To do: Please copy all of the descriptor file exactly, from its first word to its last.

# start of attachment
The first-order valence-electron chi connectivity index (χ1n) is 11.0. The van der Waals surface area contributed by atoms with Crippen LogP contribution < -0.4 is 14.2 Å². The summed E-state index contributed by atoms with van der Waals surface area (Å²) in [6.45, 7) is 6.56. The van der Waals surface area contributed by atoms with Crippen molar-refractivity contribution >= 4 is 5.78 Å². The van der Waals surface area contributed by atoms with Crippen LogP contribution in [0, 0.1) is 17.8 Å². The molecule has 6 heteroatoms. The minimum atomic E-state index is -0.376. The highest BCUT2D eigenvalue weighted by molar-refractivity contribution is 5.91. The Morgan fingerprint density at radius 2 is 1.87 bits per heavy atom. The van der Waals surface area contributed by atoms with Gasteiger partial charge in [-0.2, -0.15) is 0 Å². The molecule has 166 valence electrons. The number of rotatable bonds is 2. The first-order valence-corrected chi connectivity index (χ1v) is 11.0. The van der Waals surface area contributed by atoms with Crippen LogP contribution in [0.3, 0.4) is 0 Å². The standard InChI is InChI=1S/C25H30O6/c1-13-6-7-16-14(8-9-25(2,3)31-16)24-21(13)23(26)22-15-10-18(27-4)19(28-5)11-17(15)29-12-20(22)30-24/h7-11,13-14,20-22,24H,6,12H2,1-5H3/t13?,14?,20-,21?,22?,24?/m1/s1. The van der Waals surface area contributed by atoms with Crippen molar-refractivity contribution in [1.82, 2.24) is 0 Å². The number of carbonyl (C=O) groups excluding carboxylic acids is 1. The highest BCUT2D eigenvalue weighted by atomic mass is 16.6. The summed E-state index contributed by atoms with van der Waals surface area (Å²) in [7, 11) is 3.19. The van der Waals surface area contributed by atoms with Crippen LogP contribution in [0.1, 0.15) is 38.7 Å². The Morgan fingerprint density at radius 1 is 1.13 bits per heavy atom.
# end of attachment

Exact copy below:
The first-order valence-electron chi connectivity index (χ1n) is 11.0. The van der Waals surface area contributed by atoms with Crippen LogP contribution < -0.4 is 14.2 Å². The summed E-state index contributed by atoms with van der Waals surface area (Å²) in [6.45, 7) is 6.56. The van der Waals surface area contributed by atoms with Crippen molar-refractivity contribution >= 4 is 5.78 Å². The van der Waals surface area contributed by atoms with Crippen LogP contribution in [0, 0.1) is 17.8 Å². The molecule has 6 heteroatoms. The minimum atomic E-state index is -0.376. The highest BCUT2D eigenvalue weighted by molar-refractivity contribution is 5.91. The Morgan fingerprint density at radius 2 is 1.87 bits per heavy atom. The van der Waals surface area contributed by atoms with Gasteiger partial charge in [-0.2, -0.15) is 0 Å². The molecule has 166 valence electrons. The number of rotatable bonds is 2. The first-order valence-corrected chi connectivity index (χ1v) is 11.0. The van der Waals surface area contributed by atoms with Crippen LogP contribution in [0.3, 0.4) is 0 Å². The standard InChI is InChI=1S/C25H30O6/c1-13-6-7-16-14(8-9-25(2,3)31-16)24-21(13)23(26)22-15-10-18(27-4)19(28-5)11-17(15)29-12-20(22)30-24/h7-11,13-14,20-22,24H,6,12H2,1-5H3/t13?,14?,20-,21?,22?,24?/m1/s1. The van der Waals surface area contributed by atoms with Crippen molar-refractivity contribution in [1.82, 2.24) is 0 Å². The number of carbonyl (C=O) groups excluding carboxylic acids is 1. The highest BCUT2D eigenvalue weighted by atomic mass is 16.6. The summed E-state index contributed by atoms with van der Waals surface area (Å²) in [7, 11) is 3.19. The van der Waals surface area contributed by atoms with Crippen LogP contribution in [0.1, 0.15) is 38.7 Å². The Morgan fingerprint density at radius 1 is 1.13 bits per heavy atom.